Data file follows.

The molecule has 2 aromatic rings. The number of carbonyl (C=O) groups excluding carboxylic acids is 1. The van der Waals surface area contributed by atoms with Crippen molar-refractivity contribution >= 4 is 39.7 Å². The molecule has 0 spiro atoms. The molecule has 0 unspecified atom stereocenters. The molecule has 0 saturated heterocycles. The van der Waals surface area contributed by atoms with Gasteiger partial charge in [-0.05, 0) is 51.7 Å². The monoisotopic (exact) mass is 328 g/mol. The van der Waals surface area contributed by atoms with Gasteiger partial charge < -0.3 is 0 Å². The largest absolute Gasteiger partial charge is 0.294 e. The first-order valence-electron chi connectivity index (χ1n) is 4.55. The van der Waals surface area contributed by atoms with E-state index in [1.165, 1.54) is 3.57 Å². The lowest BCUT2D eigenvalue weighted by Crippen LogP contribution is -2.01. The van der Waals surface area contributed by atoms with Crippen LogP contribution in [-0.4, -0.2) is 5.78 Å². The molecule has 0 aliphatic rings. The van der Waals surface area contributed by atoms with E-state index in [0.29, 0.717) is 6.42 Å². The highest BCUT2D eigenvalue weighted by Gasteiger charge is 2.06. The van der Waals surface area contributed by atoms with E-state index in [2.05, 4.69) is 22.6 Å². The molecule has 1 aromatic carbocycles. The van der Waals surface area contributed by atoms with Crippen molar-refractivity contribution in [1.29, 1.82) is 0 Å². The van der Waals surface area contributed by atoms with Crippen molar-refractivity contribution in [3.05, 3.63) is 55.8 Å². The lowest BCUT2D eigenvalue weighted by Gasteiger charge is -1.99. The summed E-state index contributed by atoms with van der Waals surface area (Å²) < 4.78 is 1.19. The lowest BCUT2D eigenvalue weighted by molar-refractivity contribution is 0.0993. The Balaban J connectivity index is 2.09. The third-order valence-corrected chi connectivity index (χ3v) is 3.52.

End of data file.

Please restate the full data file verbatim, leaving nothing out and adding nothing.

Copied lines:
The molecule has 2 aromatic rings. The number of carbonyl (C=O) groups excluding carboxylic acids is 1. The van der Waals surface area contributed by atoms with Crippen molar-refractivity contribution >= 4 is 39.7 Å². The molecule has 0 spiro atoms. The molecule has 0 unspecified atom stereocenters. The molecule has 0 saturated heterocycles. The van der Waals surface area contributed by atoms with Gasteiger partial charge in [-0.05, 0) is 51.7 Å². The monoisotopic (exact) mass is 328 g/mol. The van der Waals surface area contributed by atoms with Gasteiger partial charge < -0.3 is 0 Å². The largest absolute Gasteiger partial charge is 0.294 e. The first-order valence-electron chi connectivity index (χ1n) is 4.55. The van der Waals surface area contributed by atoms with E-state index in [1.165, 1.54) is 3.57 Å². The lowest BCUT2D eigenvalue weighted by Crippen LogP contribution is -2.01. The van der Waals surface area contributed by atoms with Crippen LogP contribution in [-0.4, -0.2) is 5.78 Å². The molecule has 0 aliphatic rings. The van der Waals surface area contributed by atoms with E-state index in [0.29, 0.717) is 6.42 Å². The highest BCUT2D eigenvalue weighted by Gasteiger charge is 2.06. The van der Waals surface area contributed by atoms with E-state index in [2.05, 4.69) is 22.6 Å². The molecule has 1 aromatic carbocycles. The van der Waals surface area contributed by atoms with Crippen molar-refractivity contribution in [1.29, 1.82) is 0 Å². The van der Waals surface area contributed by atoms with Crippen molar-refractivity contribution in [3.05, 3.63) is 55.8 Å². The lowest BCUT2D eigenvalue weighted by Gasteiger charge is -1.99. The summed E-state index contributed by atoms with van der Waals surface area (Å²) < 4.78 is 1.19. The lowest BCUT2D eigenvalue weighted by molar-refractivity contribution is 0.0993. The Balaban J connectivity index is 2.09. The third-order valence-corrected chi connectivity index (χ3v) is 3.52.